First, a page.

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Previous Greencard

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Dear all,

This is an interesting one that I'll sure appreciate your feedback on. My fiancee and I are 4 months into the visa process. So far all well and good - check cashed, NOA1 in the mail, etc.

He previously applied for and won a Green Card through the lottery in 1995 and spent two summers here in the USA while studying at the same time in the UK. He left the USA in summer 1996 after a death in the family and didn't return as a full time resident - nor did he hand in his card at an embassy or airport as he figured he would go back - then he had overstayed his time in the UK he figured it wouldn't matter anymore as he couldn't travel on the Green Card. He still has the expired Green Card and the Social Security Card they gave him but never was stupid enough to try to use it to enter the US.

Now, I'm wondering if this will adversely affect our K-1 application. While he was in the States he never broke any laws, he paid taxes for the work he did and he never outstayed a visa (he also always paid taxes and never broke any laws in the UK - loll). He didn't return the the States until 2004 when he had to go for work, so he applied for, and received, a five year 'i' visa which means he could live and work in the US, just not for a US company. He has also been back and forwards to see me on a waiver and has never had any problems at POE.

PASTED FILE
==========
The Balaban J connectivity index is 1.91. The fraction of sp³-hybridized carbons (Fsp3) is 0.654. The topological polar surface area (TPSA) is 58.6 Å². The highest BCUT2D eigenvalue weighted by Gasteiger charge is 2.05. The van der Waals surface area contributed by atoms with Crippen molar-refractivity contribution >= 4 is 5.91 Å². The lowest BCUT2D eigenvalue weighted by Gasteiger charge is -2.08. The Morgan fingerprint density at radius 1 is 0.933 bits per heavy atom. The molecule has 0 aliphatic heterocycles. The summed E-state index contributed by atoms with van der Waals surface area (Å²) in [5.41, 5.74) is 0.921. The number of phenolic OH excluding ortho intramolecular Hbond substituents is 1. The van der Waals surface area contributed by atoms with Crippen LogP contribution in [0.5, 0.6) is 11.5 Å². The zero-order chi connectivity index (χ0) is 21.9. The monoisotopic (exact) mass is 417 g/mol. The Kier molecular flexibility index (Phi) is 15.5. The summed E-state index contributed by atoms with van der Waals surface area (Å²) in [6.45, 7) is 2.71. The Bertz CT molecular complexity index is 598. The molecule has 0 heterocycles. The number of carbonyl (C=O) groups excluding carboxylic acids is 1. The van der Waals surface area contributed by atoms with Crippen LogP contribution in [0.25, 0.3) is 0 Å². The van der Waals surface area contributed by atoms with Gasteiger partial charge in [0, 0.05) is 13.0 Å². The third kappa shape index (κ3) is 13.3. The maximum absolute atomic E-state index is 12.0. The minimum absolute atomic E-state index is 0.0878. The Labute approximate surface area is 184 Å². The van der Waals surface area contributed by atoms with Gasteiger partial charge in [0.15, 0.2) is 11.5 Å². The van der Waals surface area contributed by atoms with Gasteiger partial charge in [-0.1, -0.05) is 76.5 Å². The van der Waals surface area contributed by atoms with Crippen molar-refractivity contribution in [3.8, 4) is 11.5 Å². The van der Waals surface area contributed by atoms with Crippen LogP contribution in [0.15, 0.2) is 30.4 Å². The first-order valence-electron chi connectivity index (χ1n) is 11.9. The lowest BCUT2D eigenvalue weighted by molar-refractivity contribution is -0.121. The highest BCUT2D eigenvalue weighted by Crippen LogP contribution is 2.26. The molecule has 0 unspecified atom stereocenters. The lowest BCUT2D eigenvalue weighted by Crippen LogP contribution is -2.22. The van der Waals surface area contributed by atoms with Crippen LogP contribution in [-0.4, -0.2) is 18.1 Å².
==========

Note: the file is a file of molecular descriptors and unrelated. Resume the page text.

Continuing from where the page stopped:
I might be paranoid but I am just so worried that they will ask questions about why he didn't stay before (his mother died and his kids were young) and that he could be in trouble for not handing in his old Green Card. He insisted I enter his old A number on our applications and give his Social Security number as it's better to not hide these things.

So, can someone, anyone, please advise? Do we need to hire a lawyer for a denial? I have scoured the USCIS website for more info but can't find anything and am sleepless (but not in Seattle) about the whole thing.

Thanks,

M

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I certainly am no expert in this, however, the circumstances you describe don't sound particularly alarming. You were right to use the old A number as his information is already in the file. I expect that the situation will come up in the interview and he can explain exactly what happened - that he hadn't expected to be giving up his green card when he left the US to attend to family matters - and that he recognized he could no longer use it, and didn't. He may wish to bring it with him to the interview so he can hand it in then, if necessary. He has broken no rules, has observed immigration requirements and will, of course, tell the truth about the circumstances, if asked. I honestly don't think you need to worry about this too much.

Good luck.


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